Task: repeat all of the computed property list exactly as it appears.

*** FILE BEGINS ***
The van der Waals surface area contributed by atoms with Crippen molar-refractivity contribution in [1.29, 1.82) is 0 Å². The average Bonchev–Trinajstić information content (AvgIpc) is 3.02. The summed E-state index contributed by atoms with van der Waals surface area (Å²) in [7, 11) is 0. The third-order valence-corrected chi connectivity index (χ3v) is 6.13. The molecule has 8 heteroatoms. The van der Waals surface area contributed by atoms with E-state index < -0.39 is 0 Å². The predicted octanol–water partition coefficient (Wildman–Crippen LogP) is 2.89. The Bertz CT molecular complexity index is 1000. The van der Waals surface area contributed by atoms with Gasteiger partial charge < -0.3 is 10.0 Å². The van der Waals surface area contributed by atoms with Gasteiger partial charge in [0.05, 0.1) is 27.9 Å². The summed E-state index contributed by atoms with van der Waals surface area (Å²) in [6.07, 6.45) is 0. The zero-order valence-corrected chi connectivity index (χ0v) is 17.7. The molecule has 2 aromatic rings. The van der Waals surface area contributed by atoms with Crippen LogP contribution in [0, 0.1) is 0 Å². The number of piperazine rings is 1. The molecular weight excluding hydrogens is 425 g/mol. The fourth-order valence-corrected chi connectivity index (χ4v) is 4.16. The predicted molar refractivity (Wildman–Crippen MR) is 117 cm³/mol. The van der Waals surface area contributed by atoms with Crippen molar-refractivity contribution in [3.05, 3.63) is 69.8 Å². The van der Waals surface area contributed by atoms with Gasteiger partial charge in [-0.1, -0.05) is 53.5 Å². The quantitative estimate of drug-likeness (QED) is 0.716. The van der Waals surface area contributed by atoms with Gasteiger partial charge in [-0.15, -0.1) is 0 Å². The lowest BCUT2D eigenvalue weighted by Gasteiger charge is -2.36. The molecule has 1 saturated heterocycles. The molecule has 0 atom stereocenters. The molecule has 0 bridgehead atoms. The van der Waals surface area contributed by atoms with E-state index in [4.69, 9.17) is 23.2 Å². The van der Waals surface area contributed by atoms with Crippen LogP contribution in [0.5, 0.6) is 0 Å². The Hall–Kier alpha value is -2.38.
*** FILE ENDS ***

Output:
The van der Waals surface area contributed by atoms with Crippen molar-refractivity contribution in [1.29, 1.82) is 0 Å². The average Bonchev–Trinajstić information content (AvgIpc) is 3.02. The summed E-state index contributed by atoms with van der Waals surface area (Å²) in [7, 11) is 0. The third-order valence-corrected chi connectivity index (χ3v) is 6.13. The molecule has 8 heteroatoms. The van der Waals surface area contributed by atoms with E-state index < -0.39 is 0 Å². The predicted octanol–water partition coefficient (Wildman–Crippen LogP) is 2.89. The Bertz CT molecular complexity index is 1000. The van der Waals surface area contributed by atoms with Gasteiger partial charge < -0.3 is 10.0 Å². The van der Waals surface area contributed by atoms with Gasteiger partial charge in [0.05, 0.1) is 27.9 Å². The summed E-state index contributed by atoms with van der Waals surface area (Å²) in [6.07, 6.45) is 0. The zero-order valence-corrected chi connectivity index (χ0v) is 17.7. The molecule has 2 aromatic rings. The van der Waals surface area contributed by atoms with Crippen LogP contribution in [0, 0.1) is 0 Å². The number of piperazine rings is 1. The molecular weight excluding hydrogens is 425 g/mol. The fourth-order valence-corrected chi connectivity index (χ4v) is 4.16. The predicted molar refractivity (Wildman–Crippen MR) is 117 cm³/mol. The van der Waals surface area contributed by atoms with Crippen molar-refractivity contribution in [3.05, 3.63) is 69.8 Å². The van der Waals surface area contributed by atoms with Gasteiger partial charge in [-0.1, -0.05) is 53.5 Å². The quantitative estimate of drug-likeness (QED) is 0.716. The van der Waals surface area contributed by atoms with Gasteiger partial charge in [-0.15, -0.1) is 0 Å². The lowest BCUT2D eigenvalue weighted by Gasteiger charge is -2.36. The molecule has 1 saturated heterocycles. The molecule has 0 atom stereocenters. The molecule has 0 bridgehead atoms. The van der Waals surface area contributed by atoms with E-state index in [4.69, 9.17) is 23.2 Å². The van der Waals surface area contributed by atoms with Crippen LogP contribution in [0.5, 0.6) is 0 Å². The Hall–Kier alpha value is -2.38.